Mahtab suggested to reporters in Delhi that Hindi is being used “20% to 30%” of the time (ie, in a minority of programmes or lectures) in major higher education institutions like Banaras Hindu University, Delhi University, Jamia Millia Islamia and Aligarh Muslim University. “The committee has stressed for 100% of Hindi in these universities.”

He said: “English is not our language” but a foreign language, adding: “We should end this colonial practice.”

Opposition in the South

However, several states, particularly those in non-Hindi speaking southern India ruled by non-Bharatiya Janata Party (BJP) opposition parties, oppose the move.

Describing mandatory Hindi in higher education as “insensitive” and an insult to cooperative federalism, Kerala’s Chief Minister Pinarayi Vijayan said in a social media post: “Union Government’s Hindi imposition move is an onslaught on India’s cherished ideal, unity in diversity. It will disadvantage a vast majority of Indians in matters of education and employment.”

The official language of Kerala is Malayalam, with English widely used.

Vijayan said the use of all the national languages specified in the Constitution should be encouraged and Hindi couldn’t be imposed as the main language of instruction. The committee’s suggestions were contrary to the spirit of the Constitution and the country’s linguistic diversity, he said.

Similarly, KT Rama Rao, a minister in the southern state of Telangana, where Telegu is the official language and English is widely used, tweeted: “India does NOT have a national language and Hindi is one among the many official languages. To impose Hindi by way of mandating in IITs and central government recruitments, the NDA government [ruling National Democratic Alliance government led by BJP] is flouting the federal spirit. Indians should have a choice of language and we say No to #HindiImposition.”

Sitaram Yechury, leader of the Communist Party of India (Marxist), which is part of ruling alliances in Kerala, Bihar and Tamil Nadu, said: “All 22 official languages listed in the eighth schedule of the Constitution must be treated and encouraged equally.”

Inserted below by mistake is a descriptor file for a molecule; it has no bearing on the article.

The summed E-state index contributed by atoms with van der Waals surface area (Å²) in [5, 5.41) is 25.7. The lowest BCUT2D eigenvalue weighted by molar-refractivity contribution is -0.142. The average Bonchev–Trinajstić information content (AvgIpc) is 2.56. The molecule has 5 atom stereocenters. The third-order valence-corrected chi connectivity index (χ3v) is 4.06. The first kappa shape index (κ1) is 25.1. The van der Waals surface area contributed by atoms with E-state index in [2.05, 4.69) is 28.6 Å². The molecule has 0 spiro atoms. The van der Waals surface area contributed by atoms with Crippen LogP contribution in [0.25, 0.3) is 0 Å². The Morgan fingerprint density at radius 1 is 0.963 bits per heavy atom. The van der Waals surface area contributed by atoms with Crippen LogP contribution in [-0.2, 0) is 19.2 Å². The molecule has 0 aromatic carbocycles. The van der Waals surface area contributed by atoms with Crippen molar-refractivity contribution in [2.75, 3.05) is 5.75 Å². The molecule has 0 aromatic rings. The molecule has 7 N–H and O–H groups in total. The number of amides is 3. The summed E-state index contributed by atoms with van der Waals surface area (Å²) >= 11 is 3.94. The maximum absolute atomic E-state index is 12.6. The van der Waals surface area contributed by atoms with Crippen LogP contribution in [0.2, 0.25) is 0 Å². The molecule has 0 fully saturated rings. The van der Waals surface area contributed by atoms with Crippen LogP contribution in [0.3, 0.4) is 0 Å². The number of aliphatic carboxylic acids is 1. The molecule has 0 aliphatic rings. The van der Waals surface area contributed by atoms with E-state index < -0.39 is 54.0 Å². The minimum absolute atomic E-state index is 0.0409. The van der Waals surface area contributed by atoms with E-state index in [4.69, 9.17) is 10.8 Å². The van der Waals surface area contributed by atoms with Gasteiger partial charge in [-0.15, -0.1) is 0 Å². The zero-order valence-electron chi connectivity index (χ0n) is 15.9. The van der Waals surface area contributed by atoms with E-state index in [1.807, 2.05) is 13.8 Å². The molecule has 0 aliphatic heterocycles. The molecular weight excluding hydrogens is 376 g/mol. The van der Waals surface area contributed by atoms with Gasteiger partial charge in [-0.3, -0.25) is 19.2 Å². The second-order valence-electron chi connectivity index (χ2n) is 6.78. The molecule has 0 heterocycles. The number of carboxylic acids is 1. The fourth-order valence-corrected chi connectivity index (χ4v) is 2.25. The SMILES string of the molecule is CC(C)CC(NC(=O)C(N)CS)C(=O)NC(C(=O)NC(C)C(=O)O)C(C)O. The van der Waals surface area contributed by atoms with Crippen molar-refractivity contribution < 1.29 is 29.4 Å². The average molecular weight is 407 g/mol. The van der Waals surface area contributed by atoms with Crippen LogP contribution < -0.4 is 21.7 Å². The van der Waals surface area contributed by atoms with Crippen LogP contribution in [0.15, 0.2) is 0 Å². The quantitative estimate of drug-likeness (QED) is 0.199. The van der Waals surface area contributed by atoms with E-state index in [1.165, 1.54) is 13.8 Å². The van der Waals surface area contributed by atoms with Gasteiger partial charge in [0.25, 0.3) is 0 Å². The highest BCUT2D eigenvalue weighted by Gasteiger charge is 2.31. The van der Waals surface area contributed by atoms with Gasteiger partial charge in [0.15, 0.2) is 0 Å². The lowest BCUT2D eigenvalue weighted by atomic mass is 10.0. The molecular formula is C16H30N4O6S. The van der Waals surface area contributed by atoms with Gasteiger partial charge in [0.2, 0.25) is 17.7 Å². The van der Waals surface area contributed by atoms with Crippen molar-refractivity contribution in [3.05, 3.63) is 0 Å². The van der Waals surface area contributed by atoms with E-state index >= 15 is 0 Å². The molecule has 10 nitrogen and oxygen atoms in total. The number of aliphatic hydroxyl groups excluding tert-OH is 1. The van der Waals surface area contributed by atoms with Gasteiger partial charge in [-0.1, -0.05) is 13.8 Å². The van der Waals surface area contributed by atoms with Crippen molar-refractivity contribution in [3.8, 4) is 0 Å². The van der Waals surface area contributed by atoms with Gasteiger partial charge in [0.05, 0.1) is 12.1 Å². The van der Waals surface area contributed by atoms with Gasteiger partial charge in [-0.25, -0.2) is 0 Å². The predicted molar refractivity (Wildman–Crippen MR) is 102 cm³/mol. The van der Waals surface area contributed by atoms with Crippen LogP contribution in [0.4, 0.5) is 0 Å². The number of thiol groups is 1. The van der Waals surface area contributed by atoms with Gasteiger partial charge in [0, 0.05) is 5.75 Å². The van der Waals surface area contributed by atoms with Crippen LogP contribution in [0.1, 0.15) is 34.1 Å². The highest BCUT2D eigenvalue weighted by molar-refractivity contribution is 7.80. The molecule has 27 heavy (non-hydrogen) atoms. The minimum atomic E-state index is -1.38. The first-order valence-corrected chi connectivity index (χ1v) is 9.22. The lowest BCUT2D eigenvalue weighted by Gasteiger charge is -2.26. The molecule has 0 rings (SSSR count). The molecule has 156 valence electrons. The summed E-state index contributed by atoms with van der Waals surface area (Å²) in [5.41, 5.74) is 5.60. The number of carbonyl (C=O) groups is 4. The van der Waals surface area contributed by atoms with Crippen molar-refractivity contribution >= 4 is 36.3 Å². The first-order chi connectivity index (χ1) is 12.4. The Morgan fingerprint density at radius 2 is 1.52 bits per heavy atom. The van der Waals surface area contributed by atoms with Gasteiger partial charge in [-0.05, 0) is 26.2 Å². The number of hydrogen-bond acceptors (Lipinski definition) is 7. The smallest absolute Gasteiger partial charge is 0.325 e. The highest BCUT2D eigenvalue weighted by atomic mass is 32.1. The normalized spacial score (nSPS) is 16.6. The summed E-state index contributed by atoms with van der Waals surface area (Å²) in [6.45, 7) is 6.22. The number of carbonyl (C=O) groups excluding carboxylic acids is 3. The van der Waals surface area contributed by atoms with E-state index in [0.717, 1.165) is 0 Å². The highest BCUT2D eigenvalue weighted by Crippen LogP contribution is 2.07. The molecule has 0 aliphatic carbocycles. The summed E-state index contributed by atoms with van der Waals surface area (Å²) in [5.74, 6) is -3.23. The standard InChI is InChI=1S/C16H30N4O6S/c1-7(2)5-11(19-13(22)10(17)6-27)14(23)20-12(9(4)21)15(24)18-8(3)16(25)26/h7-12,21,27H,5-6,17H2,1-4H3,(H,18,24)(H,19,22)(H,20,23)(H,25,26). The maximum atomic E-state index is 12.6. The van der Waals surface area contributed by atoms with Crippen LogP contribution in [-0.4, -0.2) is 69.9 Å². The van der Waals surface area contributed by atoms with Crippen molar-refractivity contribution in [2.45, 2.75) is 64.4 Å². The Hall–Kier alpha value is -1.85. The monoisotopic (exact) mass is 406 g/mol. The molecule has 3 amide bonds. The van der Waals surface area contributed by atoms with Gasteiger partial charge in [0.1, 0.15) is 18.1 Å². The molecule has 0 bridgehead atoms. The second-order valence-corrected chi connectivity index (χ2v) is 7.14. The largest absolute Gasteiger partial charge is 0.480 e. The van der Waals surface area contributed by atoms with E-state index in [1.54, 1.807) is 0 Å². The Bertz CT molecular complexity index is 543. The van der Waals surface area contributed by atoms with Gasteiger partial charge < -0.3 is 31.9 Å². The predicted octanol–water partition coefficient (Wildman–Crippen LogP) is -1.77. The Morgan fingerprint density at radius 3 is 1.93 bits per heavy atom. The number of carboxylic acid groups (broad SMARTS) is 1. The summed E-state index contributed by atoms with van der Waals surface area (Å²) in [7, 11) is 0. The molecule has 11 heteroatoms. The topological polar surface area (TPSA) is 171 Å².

Tamil Nadu Chief Minister MK Stalin also said imposing Hindi was “against the integrity of India”. He said any attempt to make Hindi mandatory would force another “language war upon us”, a reference to past attempts by governments to replace English with Hindi which led to street riots, including in the capital Delhi.

Mahtab said the reaction of the chief ministers of Kerala and Tamil Nadu appeared to be based on misleading information, noting that those states were exempt.

The committee divides states into three groups on the basis of usage of Hindi, namely Hindi-speaking states, states where a large proportion of the population speak Hindi alongside their regional languages such as Gujarat, Maharashtra and Punjab, and the rest such as the southern Indian states.

Hindi would not be imposed on the last category.

New medical course in Hindi

The central state of Madhya Pradesh is set to launch medical studies taught in Hindi from the 2022-23 academic year. Madhya Pradesh Chief Minister Shivraj Singh Chouhan announced that from the new academic year, the Bachelor of Medicine and Bachelor of Surgery (MBBS) degree would be taught in Hindi at the Bhopal-based Gandhi Medical College to first-year students.

Minister of Home Affairs Amit Shah will launch this course on 16 October. Currently, medical education is imparted only in English. Chouhan said medical education in Hindi will “liberate us from slavery” of English, describing it as a move to “break the shackles” of the English language.